3. The Word Establishes the Relationship of Conversation Between God and His Human Creatures.
  4. The Word Elicits Faith.
  5. The Word Simultaneously Reveals God and Hides God.
  6. God’s Word Kills and Makes Alive.

Though obviously I don’t agree with all of Luther’s application of the doctrine, this chapter (and the book in general) does shed light on a number of important theological categories.

God’s word and justification

Near the end of chapter six, the authors wed the efficacy of God’s proclamation to God’s declaration of a sinner’s justification. God’s words literally determine the reality of justification. Listen to how Kolb and Arand state this (and notice Luther’s practical use of the doctrine).

Although one might misunderstand the concept of “pronouncing sinners righteous” as a divine shell game, Luther found the concept helpful in reassuring those who still found evidence of sinfulness in their hearts and minds, as well as in their actions. It assures them that God’s love trumps their sinfulness. When hearers were concentrating on their sinfulness, Luther emphasized that God considered them righteous, or counted and reckoned them free from sin through his verdict of “Innocent!”—no matter how they felt about themselves. …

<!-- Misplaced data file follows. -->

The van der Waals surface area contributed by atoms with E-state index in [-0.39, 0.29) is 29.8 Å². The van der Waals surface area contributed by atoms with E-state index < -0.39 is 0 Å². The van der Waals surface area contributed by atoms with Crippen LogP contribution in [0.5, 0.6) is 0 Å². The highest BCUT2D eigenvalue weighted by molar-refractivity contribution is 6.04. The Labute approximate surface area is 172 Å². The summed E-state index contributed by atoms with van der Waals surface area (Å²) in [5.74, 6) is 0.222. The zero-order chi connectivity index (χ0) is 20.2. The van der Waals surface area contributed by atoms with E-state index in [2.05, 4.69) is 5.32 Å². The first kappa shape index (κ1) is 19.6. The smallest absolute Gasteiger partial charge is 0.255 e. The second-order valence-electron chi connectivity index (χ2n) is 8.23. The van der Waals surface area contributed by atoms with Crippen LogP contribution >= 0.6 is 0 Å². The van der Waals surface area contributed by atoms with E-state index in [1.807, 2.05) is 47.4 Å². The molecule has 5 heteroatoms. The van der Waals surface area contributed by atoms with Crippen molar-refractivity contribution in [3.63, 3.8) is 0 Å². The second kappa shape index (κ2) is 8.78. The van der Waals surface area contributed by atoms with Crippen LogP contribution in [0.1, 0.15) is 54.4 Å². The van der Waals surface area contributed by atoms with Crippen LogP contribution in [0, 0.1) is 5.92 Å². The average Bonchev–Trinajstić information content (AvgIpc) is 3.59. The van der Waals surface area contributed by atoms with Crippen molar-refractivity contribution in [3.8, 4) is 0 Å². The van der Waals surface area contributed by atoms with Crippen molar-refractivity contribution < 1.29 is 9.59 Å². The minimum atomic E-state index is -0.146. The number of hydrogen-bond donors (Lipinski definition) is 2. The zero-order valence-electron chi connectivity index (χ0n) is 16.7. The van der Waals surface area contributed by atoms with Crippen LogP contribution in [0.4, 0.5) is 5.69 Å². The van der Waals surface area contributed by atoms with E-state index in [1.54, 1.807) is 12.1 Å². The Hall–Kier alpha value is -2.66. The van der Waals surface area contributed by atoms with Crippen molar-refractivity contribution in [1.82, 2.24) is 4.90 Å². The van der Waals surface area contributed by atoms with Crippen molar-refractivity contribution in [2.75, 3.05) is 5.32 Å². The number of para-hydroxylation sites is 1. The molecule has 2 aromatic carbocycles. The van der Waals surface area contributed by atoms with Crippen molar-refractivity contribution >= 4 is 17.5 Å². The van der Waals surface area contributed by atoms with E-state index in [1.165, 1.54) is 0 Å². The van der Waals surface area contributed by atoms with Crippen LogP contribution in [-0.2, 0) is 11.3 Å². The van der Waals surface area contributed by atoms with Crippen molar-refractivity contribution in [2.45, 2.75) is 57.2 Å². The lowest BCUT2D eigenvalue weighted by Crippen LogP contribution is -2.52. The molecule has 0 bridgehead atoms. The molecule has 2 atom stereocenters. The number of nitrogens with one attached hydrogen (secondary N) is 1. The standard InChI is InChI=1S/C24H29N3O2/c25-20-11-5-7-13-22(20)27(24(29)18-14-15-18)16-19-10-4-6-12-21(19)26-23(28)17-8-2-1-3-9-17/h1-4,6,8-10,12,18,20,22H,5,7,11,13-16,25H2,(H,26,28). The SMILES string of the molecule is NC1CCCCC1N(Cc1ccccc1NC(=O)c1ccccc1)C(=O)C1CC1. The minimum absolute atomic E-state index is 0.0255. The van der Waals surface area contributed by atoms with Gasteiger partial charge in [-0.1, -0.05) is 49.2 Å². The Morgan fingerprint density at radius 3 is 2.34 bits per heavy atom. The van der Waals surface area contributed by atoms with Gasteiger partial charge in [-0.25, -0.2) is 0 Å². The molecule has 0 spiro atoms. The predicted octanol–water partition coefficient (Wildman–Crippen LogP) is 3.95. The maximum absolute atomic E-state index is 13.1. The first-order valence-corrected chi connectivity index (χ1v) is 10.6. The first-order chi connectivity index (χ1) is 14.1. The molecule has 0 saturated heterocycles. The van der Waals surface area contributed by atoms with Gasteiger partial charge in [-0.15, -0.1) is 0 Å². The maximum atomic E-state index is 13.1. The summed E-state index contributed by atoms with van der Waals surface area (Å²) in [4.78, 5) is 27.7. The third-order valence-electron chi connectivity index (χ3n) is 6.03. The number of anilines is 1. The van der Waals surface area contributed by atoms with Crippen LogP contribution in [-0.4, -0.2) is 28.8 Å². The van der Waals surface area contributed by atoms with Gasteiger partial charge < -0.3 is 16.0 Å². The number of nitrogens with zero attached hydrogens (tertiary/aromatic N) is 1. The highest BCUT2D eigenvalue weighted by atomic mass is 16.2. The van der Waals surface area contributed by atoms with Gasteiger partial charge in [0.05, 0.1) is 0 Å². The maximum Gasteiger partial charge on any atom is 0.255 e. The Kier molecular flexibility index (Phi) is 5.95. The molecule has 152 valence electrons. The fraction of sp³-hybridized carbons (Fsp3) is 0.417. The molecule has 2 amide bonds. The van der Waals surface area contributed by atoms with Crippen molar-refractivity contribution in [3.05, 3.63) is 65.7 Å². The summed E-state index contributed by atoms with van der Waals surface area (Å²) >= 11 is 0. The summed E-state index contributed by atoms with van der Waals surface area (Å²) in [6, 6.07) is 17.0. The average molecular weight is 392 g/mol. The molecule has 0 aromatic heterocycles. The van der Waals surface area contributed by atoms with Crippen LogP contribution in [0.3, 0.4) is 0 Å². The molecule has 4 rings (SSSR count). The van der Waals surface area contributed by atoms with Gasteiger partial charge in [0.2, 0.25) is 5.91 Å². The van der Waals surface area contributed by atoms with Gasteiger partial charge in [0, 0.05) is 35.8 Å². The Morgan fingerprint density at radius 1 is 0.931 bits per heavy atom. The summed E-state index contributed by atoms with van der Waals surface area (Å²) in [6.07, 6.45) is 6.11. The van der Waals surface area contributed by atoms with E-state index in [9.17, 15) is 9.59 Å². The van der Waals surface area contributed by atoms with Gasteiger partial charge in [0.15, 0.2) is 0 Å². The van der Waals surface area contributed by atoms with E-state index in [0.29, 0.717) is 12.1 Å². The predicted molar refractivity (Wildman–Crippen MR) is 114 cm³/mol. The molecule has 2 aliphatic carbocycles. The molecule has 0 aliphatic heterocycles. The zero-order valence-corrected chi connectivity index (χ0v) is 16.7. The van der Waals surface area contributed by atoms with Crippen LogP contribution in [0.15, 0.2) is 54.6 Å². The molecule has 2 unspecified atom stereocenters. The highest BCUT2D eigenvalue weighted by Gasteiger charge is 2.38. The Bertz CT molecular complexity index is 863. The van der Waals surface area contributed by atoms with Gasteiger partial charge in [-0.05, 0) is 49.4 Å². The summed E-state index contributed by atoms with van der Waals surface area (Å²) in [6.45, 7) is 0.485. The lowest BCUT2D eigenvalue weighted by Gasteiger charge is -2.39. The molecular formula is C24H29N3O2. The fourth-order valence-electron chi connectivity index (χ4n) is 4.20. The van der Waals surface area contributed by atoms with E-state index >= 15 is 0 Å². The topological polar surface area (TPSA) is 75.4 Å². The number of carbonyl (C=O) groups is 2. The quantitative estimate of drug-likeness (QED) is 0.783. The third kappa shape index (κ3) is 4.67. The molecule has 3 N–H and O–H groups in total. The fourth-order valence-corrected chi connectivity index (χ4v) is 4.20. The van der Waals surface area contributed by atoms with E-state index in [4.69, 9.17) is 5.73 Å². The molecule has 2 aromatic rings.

Those who see this form of forensic justification as merely a legal fiction do not share Luther’s understanding of the power of the Word of God. The reformer knew that from the beginning of the world, God determined reality by speaking. Therefore, he was certain that God’s word of forgiveness created a new reality in the life of the sinner. The reformer could not explain the mystery of evil and sin continuing in the lives of those God had claimed as his own in baptism. But he did not doubt that when God said, “Forgiven,” the reality of human sinlessness in God’s sight was genuine and unassailable. God’s children must live with the mystery of the continuing sin and evil in their lives as they engage in the battle against their own sins. But they have no warrant to doubt that God has established the mightier reality of their innocence in his sight. And what he sees is real because he determines reality. (pp. 154-155)

This excerpt ministers to my soul. It reminds me that in wrestling with sin there is a greater, God-spoken reality that transcends the struggle. Through the perfect sacrifice of the Son I have been justified! I stand guiltless and blameless before a holy God, not because some distant judge slammed the gavel and signed a paper. My blamelessness comes from God’s spoken declaration. He spoke “Innocent, guiltless, righteous” and by declaration effectively created the reality of my justification.

When we see the profound power behind God’s words in shaping reality, our justification transcends “legal fiction” and—as Luther fully understood—becomes strength to endure trials, overcome circumstances, live fruitful lives, and find hope with the struggle with sin. May God give us the conviction of our justification so we may plant our feet in this divine amnesty and speak with the boldness of Paul, “Who shall bring any charge against God’s elect? It is God who justifies” (Romans 8:33). May I see what Luther saw, the indestructible foundation for our justification is directly connected to the declaration of God.

Luther has given us a great reminder that we can apply to all of Scripture—God’s words are not relevant today because they accurately align with reality, but because God’s words determine reality.